Investors looking for a haven in European stocks may have been startled to see the markets there dip even more sharply recently than those in the United States.
After drops of more than 1% on Monday in markets throughout Europe--even worse in Germany and France--the major European stock indexes are down slightly more from their mid-July peaks than are the Standard & Poor's 500-stock index and the Dow Jones industrial average.
But several international securities experts said Monday that the bull market in continental Europe--Britain is considered an exception--still seems a good bet to outlast its American cousin.
"We think this is more of a correction than a trend-setting event," said Andrew Kim, co-manager of Sit International Growth Fund, referring to Europe's recent slump.
Kim and other international portfolio managers said Europe is earlier along in its economic cycle and corporate profits there are still growing, while on this side of the Atlantic they are tailing off.
Despite the recent declines in stock indexes, Europe remains the place to be in equities so far this year. The two biggest continental exchanges, Germany's DAX and France's CAC, are up 29% and 31% year-to-date, respectively, compared with 11.6% for the S&P 500 and 8.4% for the Dow.
Stock markets throughout continental Europe have posted 20%-plus gains year-to-date almost across the board.
The most conspicuous European laggard is the British FTSE-100 index, up 8.8%.
Kim noted that Britain is well into a manufacturing slowdown and is struggling with rising interest rates, so he draws a sharp distinction between it and its continental neighbors.
European share valuations, while high by historical standards, are 5% to 10% cheaper on average than U.S. ones, says David Mannheim, a foreign-funds expert at MFS in Boston.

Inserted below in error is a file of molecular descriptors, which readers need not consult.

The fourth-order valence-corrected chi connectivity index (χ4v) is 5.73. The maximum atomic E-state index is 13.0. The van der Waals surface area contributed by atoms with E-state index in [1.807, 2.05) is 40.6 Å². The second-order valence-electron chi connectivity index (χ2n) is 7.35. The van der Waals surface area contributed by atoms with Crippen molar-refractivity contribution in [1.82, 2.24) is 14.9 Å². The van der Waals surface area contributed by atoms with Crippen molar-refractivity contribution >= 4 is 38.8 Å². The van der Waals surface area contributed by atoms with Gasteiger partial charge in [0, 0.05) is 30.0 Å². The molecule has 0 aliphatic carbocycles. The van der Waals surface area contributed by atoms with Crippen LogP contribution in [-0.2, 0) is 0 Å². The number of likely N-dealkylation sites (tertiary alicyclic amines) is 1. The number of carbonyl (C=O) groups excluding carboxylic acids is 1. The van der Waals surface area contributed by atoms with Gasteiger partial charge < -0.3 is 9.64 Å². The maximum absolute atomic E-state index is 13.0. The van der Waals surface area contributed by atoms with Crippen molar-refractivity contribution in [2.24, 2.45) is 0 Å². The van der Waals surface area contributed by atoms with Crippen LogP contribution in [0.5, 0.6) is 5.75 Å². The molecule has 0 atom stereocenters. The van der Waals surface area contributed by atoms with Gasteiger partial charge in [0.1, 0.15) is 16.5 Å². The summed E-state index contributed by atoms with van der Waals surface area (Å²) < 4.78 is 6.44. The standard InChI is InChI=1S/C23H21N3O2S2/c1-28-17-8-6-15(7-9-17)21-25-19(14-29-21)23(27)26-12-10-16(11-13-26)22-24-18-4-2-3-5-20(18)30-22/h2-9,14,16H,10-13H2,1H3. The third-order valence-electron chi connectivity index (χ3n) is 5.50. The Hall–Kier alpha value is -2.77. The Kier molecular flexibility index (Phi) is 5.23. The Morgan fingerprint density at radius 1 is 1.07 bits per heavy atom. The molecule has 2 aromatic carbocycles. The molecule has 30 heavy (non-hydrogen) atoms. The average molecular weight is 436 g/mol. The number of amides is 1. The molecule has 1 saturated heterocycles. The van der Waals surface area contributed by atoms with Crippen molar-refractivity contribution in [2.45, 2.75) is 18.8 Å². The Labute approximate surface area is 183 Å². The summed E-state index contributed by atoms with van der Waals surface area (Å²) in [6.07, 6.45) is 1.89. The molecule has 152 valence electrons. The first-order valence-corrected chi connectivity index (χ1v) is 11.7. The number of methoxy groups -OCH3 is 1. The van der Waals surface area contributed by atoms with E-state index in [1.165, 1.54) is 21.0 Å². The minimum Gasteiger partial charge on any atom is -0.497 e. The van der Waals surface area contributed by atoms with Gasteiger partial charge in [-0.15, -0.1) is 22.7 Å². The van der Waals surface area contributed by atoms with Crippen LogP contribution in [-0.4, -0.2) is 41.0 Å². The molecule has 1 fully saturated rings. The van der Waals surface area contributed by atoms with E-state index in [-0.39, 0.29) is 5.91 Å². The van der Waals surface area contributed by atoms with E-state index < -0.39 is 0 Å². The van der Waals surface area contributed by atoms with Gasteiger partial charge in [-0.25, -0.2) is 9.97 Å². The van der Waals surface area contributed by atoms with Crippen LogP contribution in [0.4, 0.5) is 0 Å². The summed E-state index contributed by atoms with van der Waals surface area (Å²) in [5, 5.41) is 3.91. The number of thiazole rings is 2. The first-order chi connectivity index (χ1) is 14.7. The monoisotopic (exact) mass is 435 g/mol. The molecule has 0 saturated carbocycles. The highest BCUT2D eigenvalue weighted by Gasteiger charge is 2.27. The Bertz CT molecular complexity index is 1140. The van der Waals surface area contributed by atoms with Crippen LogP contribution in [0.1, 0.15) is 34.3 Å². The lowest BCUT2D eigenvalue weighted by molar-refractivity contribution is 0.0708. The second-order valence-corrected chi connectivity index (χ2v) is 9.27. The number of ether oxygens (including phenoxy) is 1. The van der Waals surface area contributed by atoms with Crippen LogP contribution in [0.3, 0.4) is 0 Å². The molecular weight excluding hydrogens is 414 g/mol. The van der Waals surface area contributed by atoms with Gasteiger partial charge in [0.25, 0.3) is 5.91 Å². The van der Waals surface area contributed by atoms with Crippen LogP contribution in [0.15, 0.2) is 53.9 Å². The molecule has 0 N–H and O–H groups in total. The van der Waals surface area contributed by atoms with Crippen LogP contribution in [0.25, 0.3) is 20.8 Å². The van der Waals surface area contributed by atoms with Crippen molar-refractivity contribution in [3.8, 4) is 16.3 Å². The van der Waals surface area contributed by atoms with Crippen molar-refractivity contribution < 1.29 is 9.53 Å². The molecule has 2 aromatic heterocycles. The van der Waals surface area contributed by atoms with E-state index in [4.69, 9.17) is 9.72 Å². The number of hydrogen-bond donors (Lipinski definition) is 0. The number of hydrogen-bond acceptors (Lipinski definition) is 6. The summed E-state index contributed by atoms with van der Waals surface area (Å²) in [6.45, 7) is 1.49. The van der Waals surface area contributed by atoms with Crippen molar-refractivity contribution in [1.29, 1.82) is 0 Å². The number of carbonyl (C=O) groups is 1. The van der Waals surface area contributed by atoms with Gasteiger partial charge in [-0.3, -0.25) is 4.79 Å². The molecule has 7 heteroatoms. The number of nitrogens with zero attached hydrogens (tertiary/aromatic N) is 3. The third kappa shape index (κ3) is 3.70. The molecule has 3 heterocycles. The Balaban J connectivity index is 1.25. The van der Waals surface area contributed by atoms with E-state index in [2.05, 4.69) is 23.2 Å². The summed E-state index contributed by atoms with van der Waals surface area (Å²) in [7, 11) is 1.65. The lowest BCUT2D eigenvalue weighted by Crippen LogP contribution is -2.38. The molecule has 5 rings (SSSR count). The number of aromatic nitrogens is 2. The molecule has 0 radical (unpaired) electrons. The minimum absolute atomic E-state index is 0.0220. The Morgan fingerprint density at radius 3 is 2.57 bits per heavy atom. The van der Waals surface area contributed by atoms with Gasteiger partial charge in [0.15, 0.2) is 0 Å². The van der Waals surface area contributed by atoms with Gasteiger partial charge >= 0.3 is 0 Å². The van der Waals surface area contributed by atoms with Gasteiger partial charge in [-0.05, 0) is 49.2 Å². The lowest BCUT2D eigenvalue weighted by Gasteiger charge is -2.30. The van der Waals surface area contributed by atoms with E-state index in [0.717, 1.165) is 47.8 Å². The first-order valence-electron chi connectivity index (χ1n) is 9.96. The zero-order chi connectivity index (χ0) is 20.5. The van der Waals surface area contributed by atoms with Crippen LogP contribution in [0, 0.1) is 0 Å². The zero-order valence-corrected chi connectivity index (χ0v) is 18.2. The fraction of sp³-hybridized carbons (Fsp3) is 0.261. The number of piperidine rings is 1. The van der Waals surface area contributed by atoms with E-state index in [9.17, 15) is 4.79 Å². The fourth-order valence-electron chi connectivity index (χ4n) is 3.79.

Other positive factors--relative to the United States--are that European firms are generally less exposed to Asia than their American counterparts and that the corporate restructuring movement is at an earlier stage in Europe, with more benefits still to come.
Another unusual plus for Europe: political stability. Kim noted that with President Clinton's legal problems worrying investors and with political turmoil in Asia a fallout from the financial crises there, the faintly boring political atmosphere in Europe is welcome.
One caveat: After four years of 20% annual returns, stock market investors in Europe have become just as demanding as those in the United States. Companies that release disappointing earnings projections can expect to be punished just as severely in Frankfurt as on Wall Street.
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Recent declines in 10 key European stock markets and their year-to-date gains, both measured in native currencies:
Market (index) Decline from peak YTD gain Sweden (OMX) --12.9% +20.4% Portugal (General) --12.5 +44.0 Germany (DAX) --11.9 +28.9 Netherlands (AEX) --11.8 +27.8 Italy (MIB-30) --10.7 +40.2 France (CAC) --10.6 +31.4 Britain (FTSE-100) --9.6 +8.8 Switzerland (MI) --9.0 +23.2 Spain (IBEX) --8.9 +38.4 Greece (ASE) --4.7 +82.1 U.S. (S&P 500) --8.7 +11.6